T he passenger aircraft had taken off from Toyko and was in flight to London when the flight crew suddenly received instructions to change course. That seemed suspicious; the new route was considerably longer. And indeed it turned out to be a cyberattack on exchanges from the control tower, falsely directing the pilot to shift course.
Fortunately, this kind of nightmare scenario hasn’t yet happened. But the advent of the latest-generation “e-enabled” aircraft has made it increasingly possible.
While Flight crews have been connected for a long time, and but with more aircraft operations e-connected, today passengers want easy access to content in flight, prompting even more connectivity. With aircraft projected to generate nearly 100 million terabytes of data by 2026, the challenge is to secure data transfers between ground and aircraft.
From the theft of passenger information to denial-of-service or ransomware attacks or even the destruction of air transport infrastructure, cyber-attacks can be targeted at any of the links in the chain and can have a major impact on operations. Fortunately, Thales is there to minimise the risk.
Shielding aircraft from the heightened risk of cyberattack
Thanks to its expertise in all segments of air transport – aircraft, airlines, airports, Air Navigation Service Providers, and satellites – Thales offers end-to-end cyber solutions to the air transport sector, from risk assessment to crisis management. They include tailored solutions for specific domains such as communications, radar, air traffic management, IFE, and avionics, as well as preventive maintenance, security supervision incorporating specific threat intelligence, and rapid response teams in case of an attack.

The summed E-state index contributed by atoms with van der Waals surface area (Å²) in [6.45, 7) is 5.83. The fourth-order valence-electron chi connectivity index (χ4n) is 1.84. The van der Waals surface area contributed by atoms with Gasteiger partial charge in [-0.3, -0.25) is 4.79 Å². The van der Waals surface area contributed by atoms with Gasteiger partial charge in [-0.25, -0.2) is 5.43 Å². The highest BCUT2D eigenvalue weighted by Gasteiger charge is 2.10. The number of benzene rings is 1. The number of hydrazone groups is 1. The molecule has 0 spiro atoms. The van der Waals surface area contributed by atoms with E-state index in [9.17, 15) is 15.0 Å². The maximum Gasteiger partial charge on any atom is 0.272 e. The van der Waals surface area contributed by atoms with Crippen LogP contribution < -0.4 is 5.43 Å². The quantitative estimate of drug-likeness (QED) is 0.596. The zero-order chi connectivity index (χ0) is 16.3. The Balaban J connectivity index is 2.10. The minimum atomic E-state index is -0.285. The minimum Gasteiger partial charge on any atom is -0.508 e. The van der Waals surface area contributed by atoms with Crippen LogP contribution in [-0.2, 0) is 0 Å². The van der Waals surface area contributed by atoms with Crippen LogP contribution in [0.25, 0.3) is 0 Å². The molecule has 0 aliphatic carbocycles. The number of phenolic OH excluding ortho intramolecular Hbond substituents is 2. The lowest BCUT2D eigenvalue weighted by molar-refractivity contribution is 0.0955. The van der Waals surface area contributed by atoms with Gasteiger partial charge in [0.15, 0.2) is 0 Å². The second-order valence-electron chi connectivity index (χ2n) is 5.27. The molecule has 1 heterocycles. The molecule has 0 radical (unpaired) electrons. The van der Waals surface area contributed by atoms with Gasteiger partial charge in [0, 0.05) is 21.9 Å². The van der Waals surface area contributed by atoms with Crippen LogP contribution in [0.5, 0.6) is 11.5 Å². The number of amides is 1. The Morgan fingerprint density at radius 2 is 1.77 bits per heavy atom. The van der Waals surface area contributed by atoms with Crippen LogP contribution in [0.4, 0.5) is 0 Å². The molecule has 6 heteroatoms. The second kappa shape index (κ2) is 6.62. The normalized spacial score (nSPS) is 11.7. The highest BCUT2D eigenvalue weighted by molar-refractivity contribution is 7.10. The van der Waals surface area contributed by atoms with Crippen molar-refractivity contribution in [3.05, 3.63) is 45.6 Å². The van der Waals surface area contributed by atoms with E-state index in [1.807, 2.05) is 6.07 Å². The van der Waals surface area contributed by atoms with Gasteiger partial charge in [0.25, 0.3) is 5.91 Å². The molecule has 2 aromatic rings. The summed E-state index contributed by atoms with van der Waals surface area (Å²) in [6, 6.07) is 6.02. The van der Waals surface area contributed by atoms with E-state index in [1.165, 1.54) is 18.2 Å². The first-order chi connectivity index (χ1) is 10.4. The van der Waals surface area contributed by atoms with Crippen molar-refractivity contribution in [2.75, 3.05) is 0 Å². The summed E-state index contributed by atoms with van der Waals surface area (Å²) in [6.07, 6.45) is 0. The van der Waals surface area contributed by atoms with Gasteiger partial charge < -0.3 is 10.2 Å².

Using the “Cybersecurity by design” principle1, Nathalie Feyt adds that, Thales offers protection on three levels: threat intelligence to identify threats and take preventive action, business continuity in case of an attack, and securing passenger trust. In addition, “Thales has a role to play as a key player in aviation to unite all stakeholders, such as aircraft manufacturers, airlines, airport operators and air navigation services, in identifying and sharing the risks.,” she says.
The connected IT architectures of these new aircraft leverage the power of digital information and communications systems to help flight crews operate more efficiently, optimise maintenance operations, and boost airline revenues.